Press TV- An Iranian minister said on Wednesday the country needs $180 billion of investment to lurch ahead at a steady growth rate of 8 percent amid uncertainty because of hostile US rhetoric.
“Part of this has to come from the resources that the country produces itself and part of it from foreign investment, for which we have to do more work in order to reach the target of $20 billion of investment per year in the industrial sector,” Minister of Industry, Mine and Trade Mohammad Shariatmadari said Wednesday.
Since August 2013 when President Hassan Rouhani came to office, Iran has absorbed $9.7 billion of investment “which shows the policies adopted by the government in attracting capital held by Iranians abroad as well as foreign capital are working”, he told a conference in Tehran.
Iranian authorities complain that a landmark nuclear deal has failed to direct foreign investment flow to the country in the face of US threats.
A mid-May ultimatum set by US President Donald Trump for possible withdrawal from the deal looms large, with Iranian officials traveling to the countries which are presumably under less American sway.
Foreign Minister Mohammad Javad Zarif is currently leading a large delegation of Iranian businessmen and politicians on a Balkan tour to explore grounds for trade links.
In Serbia Monday on the first leg of the tour, Zarif touted Iran’s enduring security in a volatile region, saying the Islamic Republic has withstood US sanctions and other problems plaguing the Middle East.
“Despite all the shortcomings and problems, it is the calmest and safest country in the region,” Zarif said of Iran.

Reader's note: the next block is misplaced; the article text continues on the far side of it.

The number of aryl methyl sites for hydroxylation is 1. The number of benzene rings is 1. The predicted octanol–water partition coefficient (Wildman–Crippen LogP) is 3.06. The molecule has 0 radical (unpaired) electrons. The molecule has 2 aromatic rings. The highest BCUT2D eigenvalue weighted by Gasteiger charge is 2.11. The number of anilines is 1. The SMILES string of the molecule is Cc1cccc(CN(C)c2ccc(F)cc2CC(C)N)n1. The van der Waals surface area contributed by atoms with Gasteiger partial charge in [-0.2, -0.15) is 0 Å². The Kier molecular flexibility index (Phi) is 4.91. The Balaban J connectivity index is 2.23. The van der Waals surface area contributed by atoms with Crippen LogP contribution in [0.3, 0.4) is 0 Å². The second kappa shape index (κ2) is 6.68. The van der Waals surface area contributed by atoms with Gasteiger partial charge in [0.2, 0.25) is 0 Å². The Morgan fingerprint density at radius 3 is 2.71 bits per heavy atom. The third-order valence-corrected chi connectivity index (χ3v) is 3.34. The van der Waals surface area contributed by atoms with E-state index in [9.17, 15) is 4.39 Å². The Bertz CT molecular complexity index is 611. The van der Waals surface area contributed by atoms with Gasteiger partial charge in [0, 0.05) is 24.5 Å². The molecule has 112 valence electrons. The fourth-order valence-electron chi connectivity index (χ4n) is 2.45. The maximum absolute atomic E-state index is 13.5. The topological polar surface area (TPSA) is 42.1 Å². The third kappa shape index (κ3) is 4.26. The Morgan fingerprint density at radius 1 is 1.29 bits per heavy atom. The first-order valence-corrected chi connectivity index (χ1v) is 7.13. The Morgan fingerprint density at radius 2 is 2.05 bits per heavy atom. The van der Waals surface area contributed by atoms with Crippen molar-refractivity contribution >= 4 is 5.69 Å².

Serbian Minister of Trade, Tourism and Telecommunications Rasim Ljajic said the two countries were negotiating a free trade agreement and a payment system, for which a decision will be made in the first half of 2018.
Ljajic said Iran should invest in the Serbian economy and invited Iranian businessmen to use Serbia as a hub for their investments in the western Balkan region.
Tehran already appears to be shifting to the east after repeated complaints by Iranian officials that the west, notably Europe, was not making a serious pitch for business with the Islamic Republic.
The 2016 nuclear agreement has served as a litmus test on the long-held view by some Iranians that the west is not acting in good faith.
Independence constitutes a central tenet of the Islamic Republic, requiring that the country never fall under the sway of outside powers. With that in mind, the country has taken a pragmatic and flexible approach in its foreign policy.
However, each conciliatory gesture by Tehran has been answered with hostility by Washington which has a history of mistreating Iranians even when the country was an ally of the United States.
The Europeans, meanwhile, are unlikely to stand up to the US. There are already reports that they want to incorporate some of Trump’s demands into the nuclear deal so that he does not leave it. Tehran rejects any change to the agreement.
The nuclear accord has cemented Iran’s relationship with Russia and China and an increasing number of Asian countries, under the conviction that they treat Iran better than the Europeans and the US.
President Hassan Rouhani is just back from a three-day state visit this month to India where the two sides signed a raft of agreements including Tehran leasing to New Delhi operational control of part of the Iranian east coast port of Chabahar for 18 months.